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  • 10 January, 2021

  • 10 Min Read

Identical twins are not exactly genetically the same

Identical twins are not exactly genetically the same

  • Scientists in Iceland sequenced DNA from 387 pairs of identical twins – those derived from a single fertilized egg – as well as from their parents, children and spouses.
  • That allowed them to find “early mutations that separate identical twins.
  • A mutation means an alteration in a sequence of DNA – a tiny change that is not inherently good or bad, but can influence physical features or susceptibility to certain diseases.
  • They can occur when a cell divides and makes a slight error in replicating DNA.
  • On average, identical twins have 5.2 of these early genetic differences, the researchers found. But about 15% of identical twin pairs have more genetic differences, some of them up to 100.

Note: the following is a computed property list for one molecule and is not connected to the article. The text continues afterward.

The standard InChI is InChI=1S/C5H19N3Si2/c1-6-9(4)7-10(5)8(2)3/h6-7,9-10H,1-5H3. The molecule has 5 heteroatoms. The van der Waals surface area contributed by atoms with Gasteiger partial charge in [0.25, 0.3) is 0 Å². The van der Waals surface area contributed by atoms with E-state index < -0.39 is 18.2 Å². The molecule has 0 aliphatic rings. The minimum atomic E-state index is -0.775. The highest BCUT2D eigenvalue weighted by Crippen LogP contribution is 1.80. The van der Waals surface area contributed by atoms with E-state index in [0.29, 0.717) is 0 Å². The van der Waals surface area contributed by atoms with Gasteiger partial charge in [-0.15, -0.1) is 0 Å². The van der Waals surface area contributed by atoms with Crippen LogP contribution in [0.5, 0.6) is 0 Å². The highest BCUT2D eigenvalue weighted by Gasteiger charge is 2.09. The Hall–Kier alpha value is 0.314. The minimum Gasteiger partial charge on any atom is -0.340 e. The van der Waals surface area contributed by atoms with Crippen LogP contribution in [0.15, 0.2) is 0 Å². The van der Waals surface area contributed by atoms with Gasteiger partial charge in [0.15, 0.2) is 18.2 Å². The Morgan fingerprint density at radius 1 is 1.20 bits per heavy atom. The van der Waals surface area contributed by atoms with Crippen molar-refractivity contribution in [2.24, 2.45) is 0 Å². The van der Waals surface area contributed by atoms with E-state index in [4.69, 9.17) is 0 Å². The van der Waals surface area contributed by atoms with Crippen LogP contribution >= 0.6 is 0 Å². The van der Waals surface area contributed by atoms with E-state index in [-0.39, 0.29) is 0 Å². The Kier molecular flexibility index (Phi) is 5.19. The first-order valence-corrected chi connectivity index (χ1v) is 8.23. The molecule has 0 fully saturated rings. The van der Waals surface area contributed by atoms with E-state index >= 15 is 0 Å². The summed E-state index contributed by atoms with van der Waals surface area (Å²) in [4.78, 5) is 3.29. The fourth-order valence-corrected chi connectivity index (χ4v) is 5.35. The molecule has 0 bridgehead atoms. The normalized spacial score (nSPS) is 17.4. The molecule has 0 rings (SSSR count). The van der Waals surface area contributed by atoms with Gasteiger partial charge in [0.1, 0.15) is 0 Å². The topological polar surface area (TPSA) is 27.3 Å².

• These differences represent a tiny portion of each twin's genetic code, but they could influence why one twin is taller or why one twin is at greater risk for certain cancers.
  • Previously, many researchers believed that physical differences between identical twins were related mostly to environmental factors, such as nutrition or lifestyle.
  • The new study goes beyond earlier work by including DNA of parents, children and spouses of identical twins.
  • That allowed the researchers to pinpoint when genetic mutations occurred in two different kinds of cells – those present in just one individual and those inherited by that person’s children.
  • They also found mutations that occurred before the developing embryo split into two, setting the stage for twins.

Source: TH

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